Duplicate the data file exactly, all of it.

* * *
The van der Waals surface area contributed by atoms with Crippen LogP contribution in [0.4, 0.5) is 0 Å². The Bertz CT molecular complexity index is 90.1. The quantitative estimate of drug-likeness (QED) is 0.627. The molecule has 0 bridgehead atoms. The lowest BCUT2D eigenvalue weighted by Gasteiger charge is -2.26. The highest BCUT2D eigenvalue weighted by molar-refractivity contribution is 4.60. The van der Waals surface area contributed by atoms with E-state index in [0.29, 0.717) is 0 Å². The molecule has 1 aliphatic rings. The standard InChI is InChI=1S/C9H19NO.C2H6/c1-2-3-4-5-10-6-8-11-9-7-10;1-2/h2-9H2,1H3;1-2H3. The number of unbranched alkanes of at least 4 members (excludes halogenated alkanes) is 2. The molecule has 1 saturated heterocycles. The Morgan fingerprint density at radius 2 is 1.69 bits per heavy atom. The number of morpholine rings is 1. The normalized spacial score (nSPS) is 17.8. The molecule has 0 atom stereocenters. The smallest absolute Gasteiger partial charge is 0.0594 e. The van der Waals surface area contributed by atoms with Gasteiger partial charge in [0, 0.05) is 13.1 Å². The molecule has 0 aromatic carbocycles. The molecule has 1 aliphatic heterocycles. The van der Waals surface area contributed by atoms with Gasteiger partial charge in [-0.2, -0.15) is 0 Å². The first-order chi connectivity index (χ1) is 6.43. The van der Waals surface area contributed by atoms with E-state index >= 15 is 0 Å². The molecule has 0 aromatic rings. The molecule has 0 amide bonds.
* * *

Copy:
The van der Waals surface area contributed by atoms with Crippen LogP contribution in [0.4, 0.5) is 0 Å². The Bertz CT molecular complexity index is 90.1. The quantitative estimate of drug-likeness (QED) is 0.627. The molecule has 0 bridgehead atoms. The lowest BCUT2D eigenvalue weighted by Gasteiger charge is -2.26. The highest BCUT2D eigenvalue weighted by molar-refractivity contribution is 4.60. The van der Waals surface area contributed by atoms with E-state index in [0.29, 0.717) is 0 Å². The molecule has 1 aliphatic rings. The standard InChI is InChI=1S/C9H19NO.C2H6/c1-2-3-4-5-10-6-8-11-9-7-10;1-2/h2-9H2,1H3;1-2H3. The number of unbranched alkanes of at least 4 members (excludes halogenated alkanes) is 2. The molecule has 1 saturated heterocycles. The Morgan fingerprint density at radius 2 is 1.69 bits per heavy atom. The number of morpholine rings is 1. The normalized spacial score (nSPS) is 17.8. The molecule has 0 atom stereocenters. The smallest absolute Gasteiger partial charge is 0.0594 e. The van der Waals surface area contributed by atoms with Gasteiger partial charge in [0, 0.05) is 13.1 Å². The molecule has 0 aromatic carbocycles. The molecule has 1 aliphatic heterocycles. The van der Waals surface area contributed by atoms with Gasteiger partial charge in [-0.2, -0.15) is 0 Å². The first-order chi connectivity index (χ1) is 6.43. The van der Waals surface area contributed by atoms with E-state index >= 15 is 0 Å². The molecule has 0 aromatic rings. The molecule has 0 amide bonds.